The United States is about to launch a secret spy satellite into low-Earth orbit. While the mission is top-secret, news of the upcoming launch has been circling through the media over the last few months — particularly after the liftoff date kept being pushed back for various reasons.
Despite the many delays, the mission finally launches today, Space is reporting. Known as the NROL-71 satellite, the spacecraft is less than two hours away from taking to the skies and will travel to orbit atop a Delta IV Heavy rocket — the most powerful rocket owned by United Launch Alliance (ULA).
The ULA Delta IV rocket will take off from Vandenberg Air Force Base, with the launch window opening at 2:05 p.m. EST. Weather forecasters predict a 70 percent chance of favorable conditions for liftoff, ULA announced via Twitter a few hours ago.
Part of a secret mission for the U.S. National Reconnaissance Office, the NROL-71 satellite was originally scheduled to launch in early December. However, the spaceflight was postponed several times due to technical issues and bad weather.
The 232-foot-tall Delta IV Heavy rocket has been waiting patiently on its launch pad at Vandenberg for at least three months, as previously reported by the Inquisitr. The long wait is now over, after the mission received a “unanimous go” for launch yesterday following a review led by NROL-71 launch director Lou Mangieri, reports the local newspaper The Tribune.
We are one step closer to launch of the #NROL71 #DeltaIVHeavy today! The mobile service gantry has been fully retracted as the countdown proceeds to the 11:05 am PST launch. Follow our Live Launch Blog for updates: https://t.co/W9zB6LUGpw pic.twitter.com/Wh8sX43PSo— ULA (@ulalaunch) January 19, 2019
“We are proud to launch this critical payload in support of our nation’s national security mission,” Gary Wentz, ULA Vice President of Government and Commercial Programs, said in a statement on Friday.
“As the nation’s premiere launch provider, the teams have worked diligently to ensure continued mission success, delivering our customer’s payloads to the precise orbits requested.”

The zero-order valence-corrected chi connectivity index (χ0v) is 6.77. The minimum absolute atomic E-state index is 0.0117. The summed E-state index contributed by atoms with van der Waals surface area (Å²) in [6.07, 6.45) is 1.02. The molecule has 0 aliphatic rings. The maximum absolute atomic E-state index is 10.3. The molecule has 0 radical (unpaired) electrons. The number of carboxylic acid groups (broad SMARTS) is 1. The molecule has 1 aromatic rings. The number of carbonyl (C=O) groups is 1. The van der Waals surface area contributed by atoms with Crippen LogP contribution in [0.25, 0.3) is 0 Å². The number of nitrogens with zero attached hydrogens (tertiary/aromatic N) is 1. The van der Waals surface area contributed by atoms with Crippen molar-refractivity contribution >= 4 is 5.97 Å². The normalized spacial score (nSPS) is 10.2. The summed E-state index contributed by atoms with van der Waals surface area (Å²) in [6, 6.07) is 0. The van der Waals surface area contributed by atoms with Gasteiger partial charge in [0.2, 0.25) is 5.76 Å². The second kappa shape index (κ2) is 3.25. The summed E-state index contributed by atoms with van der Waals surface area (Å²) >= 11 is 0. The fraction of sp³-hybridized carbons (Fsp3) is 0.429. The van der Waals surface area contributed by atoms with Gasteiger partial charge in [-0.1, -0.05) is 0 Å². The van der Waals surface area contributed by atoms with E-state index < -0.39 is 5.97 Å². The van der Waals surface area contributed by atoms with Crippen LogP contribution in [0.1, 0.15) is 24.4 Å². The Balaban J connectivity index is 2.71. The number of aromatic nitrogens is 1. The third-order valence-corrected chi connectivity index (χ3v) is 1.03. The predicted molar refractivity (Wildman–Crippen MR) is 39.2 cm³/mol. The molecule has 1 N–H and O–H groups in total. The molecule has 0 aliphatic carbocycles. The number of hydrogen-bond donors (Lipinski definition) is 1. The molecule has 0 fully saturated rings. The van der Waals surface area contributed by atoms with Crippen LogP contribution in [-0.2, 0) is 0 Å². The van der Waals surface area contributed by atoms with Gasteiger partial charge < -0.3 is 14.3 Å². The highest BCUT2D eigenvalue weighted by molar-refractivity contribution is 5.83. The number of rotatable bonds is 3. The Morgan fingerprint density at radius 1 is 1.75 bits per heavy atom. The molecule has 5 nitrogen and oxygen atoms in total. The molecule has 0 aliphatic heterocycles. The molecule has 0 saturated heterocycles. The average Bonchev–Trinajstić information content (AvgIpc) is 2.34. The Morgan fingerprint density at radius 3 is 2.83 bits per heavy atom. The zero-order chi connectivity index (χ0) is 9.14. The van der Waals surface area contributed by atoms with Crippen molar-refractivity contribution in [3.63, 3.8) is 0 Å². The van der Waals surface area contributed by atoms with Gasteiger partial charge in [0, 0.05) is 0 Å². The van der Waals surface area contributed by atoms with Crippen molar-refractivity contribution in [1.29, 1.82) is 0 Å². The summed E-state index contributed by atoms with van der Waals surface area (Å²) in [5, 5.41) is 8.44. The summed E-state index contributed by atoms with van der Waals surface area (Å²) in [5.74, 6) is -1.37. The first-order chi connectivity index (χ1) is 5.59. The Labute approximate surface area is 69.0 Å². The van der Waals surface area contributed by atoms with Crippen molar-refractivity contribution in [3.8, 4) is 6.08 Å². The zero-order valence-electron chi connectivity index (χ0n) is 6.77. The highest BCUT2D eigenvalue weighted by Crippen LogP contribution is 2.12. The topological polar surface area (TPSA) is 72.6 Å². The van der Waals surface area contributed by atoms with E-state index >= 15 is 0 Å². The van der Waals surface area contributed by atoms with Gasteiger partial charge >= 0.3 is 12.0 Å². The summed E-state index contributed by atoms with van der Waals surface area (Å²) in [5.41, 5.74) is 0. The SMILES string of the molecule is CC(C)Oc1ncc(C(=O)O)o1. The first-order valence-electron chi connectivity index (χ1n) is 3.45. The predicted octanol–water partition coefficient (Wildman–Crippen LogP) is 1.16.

Based on the previously announced launch date, the NROL-71 mission was supposed to take off exactly a month ago. Nevertheless, the December 19 launch ended up being scrubbed at the very last minute after ULA noticed that the Delta IV Heavy rocket had sprung a hydrogen leak.
This time around, the private space company hopes it won’t run into any more snags — especially since things looked to be progressing smoothly earlier this morning, as ULA teams fueled the massive Delta IV Heavy rocket.
Fueling of the #DeltaIVHeavy is underway at Vandenberg Air Force Base in California for today's #NROL71 launch at 11:05 am PST. Follow along with our Live Launch Blog for countdown reports: https://t.co/W9zB6LUGpw pic.twitter.com/Y476hBnuVT— ULA (@ulalaunch) January 19, 2019
The launch of the NROL-71 satellite will be live-streamed on the ULA website. However, the webcast will be a brief one, explains Space, as the private rocket company will only be broadcasting for about six minutes.
Given the classified status of the NROL-71 mission — the satellite’s instruments and activities are top-secret — ULA will cut off the live feed to help preserve the mission’s secrecy.
The watch the NROL-71 satellite soar through the sky atop its rocket carrier tune in to the link below at launch time.
Today’s launch will be the first of the year for ULA’s Delta IV Heavy rocket — and the second spaceflight to take place in the last five months. The rocket has flown many high-profile missions in the past, including NASA’s Parker Solar Probe — which ULA lofted from Cape Canaveral in Florida on August 12, 2018.